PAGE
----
Austrian minister’s headscarf remark worries Muslims
Cii Radio| Ayesha Ismail| 27 December 2017| 08 Rabi ul Aakhir 1439
Recent remarks by Austria’s newly appointed Education Minister Heinz Fassmann against the headscarf have raised concerns for Muslims living in the country.
Fassmann’s interview published in local Kurier newspaper on Friday quoted him saying “teachers should not wear a headscarf.”
When asked about his opinion on the headscarf ban, Fassmann said: “Yes, I have a sympathy for the secular state and find that teachers should not wear a headscarf, except religious and private school teachers.”
The coalition government formed by Austrian People’s Party (OVP) and the far-right Freedom Party (FPO) earlier this month, has an anti-Islam and anti-immigrant stance.
Reacting to the interview, President of Islamic Religious Authority in Austria (IGGO) Ibrahim Olgun told Anadolu Agency: “Headscarf is our red line.”
“For this reason, we will never allow such an attempt. We will do all we can to prevent the headscarf ban to commence, and we will carry the issue to the constitutional court if necessary,” he added.
Olgun said that the community will meet the minister to speak on the issue and clearly express its reservations.
“We think that behind the desire to ban the headscarf lies anti-Islamism,” Olgun added.
Islamic Federation of Vienna (IFW) General Secretary Harun Erciyas said: “Claiming that teachers with headscarves are contrary to the principle of impartiality actually means insulting their [the teachers’] education and labor. We certainly do not approve of this.
“The Islamic Community, an official institution of the country, describes the headscarf as part of Islam. For this reason, if you remove the people with headscarves from the government, you also remove all the members of this religion from the public and, naturally, it will be discriminating.”
Fatih Karakoca, Austria president of the Union of European Turkish Democrats (UETD), said the minister’s remarks were “unfortunate”.
He went on to say that while there are many problems to be resolved in Austria, the extreme right coalition is bent on creating division and tension in the society.
“Those who want to hide behind secularism and bring a ban on teachers with headscarves today will spread this to all areas, including students, causing unrest in society tomorrow,” Karakoca said.
Religious intolerance is on the rise
Across the street from Vienna’s iconic Ferris wheel, the Schura Mosque is packed each Friday with Muslims who come to pray.
It’s one of some 300 mosques and prayer rooms serving 700,000 Muslims who live in Austria and who’ve enjoyed the same rights as Christians and Jews since Islam was made an official religion there in 1912.
A few mosques, like Vienna’s Islamic Center, even have a minaret. But they are silent these days, a metaphor of sorts for the low profile many Muslims are keeping because they no longer feel welcome in Austria. One of the worshipers at Schura Mosque on a recent Friday was Viennese Councilman Omar al-Rawi. He said Muslim asylum-seekers are especially afraid to enter mosques nowadays.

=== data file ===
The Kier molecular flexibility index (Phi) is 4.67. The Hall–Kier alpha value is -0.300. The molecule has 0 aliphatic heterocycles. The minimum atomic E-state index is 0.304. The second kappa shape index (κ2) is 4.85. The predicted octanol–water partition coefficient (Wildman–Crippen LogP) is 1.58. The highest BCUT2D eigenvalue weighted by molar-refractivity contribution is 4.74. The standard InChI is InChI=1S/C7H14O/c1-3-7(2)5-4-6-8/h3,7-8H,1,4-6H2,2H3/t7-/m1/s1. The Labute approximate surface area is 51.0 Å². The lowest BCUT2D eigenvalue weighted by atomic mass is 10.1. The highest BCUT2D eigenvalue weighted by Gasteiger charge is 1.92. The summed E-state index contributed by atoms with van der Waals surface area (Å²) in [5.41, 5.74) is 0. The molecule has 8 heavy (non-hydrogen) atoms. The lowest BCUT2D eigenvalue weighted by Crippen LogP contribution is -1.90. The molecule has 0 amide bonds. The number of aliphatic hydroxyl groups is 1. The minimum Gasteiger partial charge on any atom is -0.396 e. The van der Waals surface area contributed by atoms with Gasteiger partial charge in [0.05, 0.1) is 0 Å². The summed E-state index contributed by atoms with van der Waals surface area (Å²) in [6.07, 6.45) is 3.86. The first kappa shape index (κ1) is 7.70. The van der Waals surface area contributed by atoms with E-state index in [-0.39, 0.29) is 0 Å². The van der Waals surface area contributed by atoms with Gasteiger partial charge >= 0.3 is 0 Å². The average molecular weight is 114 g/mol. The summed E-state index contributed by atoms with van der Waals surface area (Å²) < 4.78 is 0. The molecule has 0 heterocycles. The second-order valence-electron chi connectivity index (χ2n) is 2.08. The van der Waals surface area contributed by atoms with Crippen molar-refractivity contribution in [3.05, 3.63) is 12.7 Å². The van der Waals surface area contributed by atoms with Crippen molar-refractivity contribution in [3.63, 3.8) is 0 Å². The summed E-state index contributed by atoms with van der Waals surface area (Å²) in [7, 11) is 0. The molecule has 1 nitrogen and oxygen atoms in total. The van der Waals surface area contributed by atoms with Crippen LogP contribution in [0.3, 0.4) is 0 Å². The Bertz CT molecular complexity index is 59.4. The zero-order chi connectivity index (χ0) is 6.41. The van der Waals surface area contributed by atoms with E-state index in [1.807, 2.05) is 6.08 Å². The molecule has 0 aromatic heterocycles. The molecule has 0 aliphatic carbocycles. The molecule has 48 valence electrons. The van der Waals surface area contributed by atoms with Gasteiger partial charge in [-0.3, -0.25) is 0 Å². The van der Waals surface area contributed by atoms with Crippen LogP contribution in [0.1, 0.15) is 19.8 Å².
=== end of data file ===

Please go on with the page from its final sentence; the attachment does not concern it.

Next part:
Much of the Muslim discomfort in Austria is linked to its new government that was sworn on Dec. 18. One of its factions is the far-right Freedom Party, which has Nazi roots and which has joined its bigger partner — the center-right People’s Party — in taking a hard line against Muslims. Critics charge that even before they took office, these parties changed the political discourse in Austria by playing on people’s fears. A majority of voters embraced their message of keeping Austria safe from terror attacks carried out by Muslim extremists elsewhere in Europe, as well as curbing asylum and immigration.
“These factors stir up uneasiness and fears and makes the Muslim to be seen as ‘the other,'” says Carla Amina Baghajati, 51, who is spokeswoman for the Islamic Religious Community in Austria. That “other,” she adds, is perceived as a threat to the Austrian norms.
In recent months, Austria adopted a face-veil ban and, a couple of years before that, banned Islamic institutions from raising funds abroad, even though no such prohibition exists on Christian or Jewish institutions. Baghajati says even the new chancellor, Sebastian Kurz, who used to play an active role in bringing Muslims and the government closer when he was integration minister in 2011, is now distancing himself and no longer attends Islamic holiday events.
Farid Hafez, an Austrian author and researcher in the department of sociology and political science at the University of Salzburg, predicted that life will be worse for Muslims now than the last time this governing coalition was in power in Austria from 2000-2005. That’s because the Freedom Party has changed its “scapegoat from the Jew to the Muslim,” he explains.
During its first term, the far-right group was accused of anti-Semitism and the European Union issued diplomatic sanctions against the Austrian government for a short time over its inclusion of the Freedom Party. But the leadership changed and the nationalist faction began forging a closer relationship with Israeli hardliners. Today, the party even has a Jewish parliamentarian.
For its part, the new Austrian government denies it is ostracizing Muslims. Among its stated goals are to improve security in Austria and better integrate refugees and other immigrants who already live there.
Extracts – npr.org| Anadolu agency